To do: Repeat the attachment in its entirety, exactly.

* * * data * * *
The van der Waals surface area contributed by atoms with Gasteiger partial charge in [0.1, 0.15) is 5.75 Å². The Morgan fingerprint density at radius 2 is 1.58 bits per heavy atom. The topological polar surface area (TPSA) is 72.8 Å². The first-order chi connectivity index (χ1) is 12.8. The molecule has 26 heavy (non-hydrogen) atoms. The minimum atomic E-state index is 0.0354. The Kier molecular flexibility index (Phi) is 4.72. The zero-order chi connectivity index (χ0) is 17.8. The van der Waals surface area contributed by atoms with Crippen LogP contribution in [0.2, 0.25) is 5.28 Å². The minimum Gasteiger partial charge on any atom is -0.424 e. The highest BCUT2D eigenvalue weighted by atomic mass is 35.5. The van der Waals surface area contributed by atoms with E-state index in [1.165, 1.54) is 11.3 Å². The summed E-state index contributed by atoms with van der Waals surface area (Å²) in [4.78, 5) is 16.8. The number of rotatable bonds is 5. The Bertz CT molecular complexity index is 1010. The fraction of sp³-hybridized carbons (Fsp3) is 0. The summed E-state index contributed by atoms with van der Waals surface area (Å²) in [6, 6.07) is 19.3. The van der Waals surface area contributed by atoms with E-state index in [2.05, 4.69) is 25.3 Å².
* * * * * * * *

The van der Waals surface area contributed by atoms with Gasteiger partial charge in [0.1, 0.15) is 5.75 Å². The Morgan fingerprint density at radius 2 is 1.58 bits per heavy atom. The topological polar surface area (TPSA) is 72.8 Å². The first-order chi connectivity index (χ1) is 12.8. The molecule has 26 heavy (non-hydrogen) atoms. The minimum atomic E-state index is 0.0354. The Kier molecular flexibility index (Phi) is 4.72. The zero-order chi connectivity index (χ0) is 17.8. The van der Waals surface area contributed by atoms with Crippen LogP contribution in [0.2, 0.25) is 5.28 Å². The minimum Gasteiger partial charge on any atom is -0.424 e. The highest BCUT2D eigenvalue weighted by atomic mass is 35.5. The van der Waals surface area contributed by atoms with E-state index in [1.165, 1.54) is 11.3 Å². The summed E-state index contributed by atoms with van der Waals surface area (Å²) in [4.78, 5) is 16.8. The number of rotatable bonds is 5. The Bertz CT molecular complexity index is 1010. The fraction of sp³-hybridized carbons (Fsp3) is 0. The summed E-state index contributed by atoms with van der Waals surface area (Å²) in [6, 6.07) is 19.3. The van der Waals surface area contributed by atoms with E-state index in [2.05, 4.69) is 25.3 Å².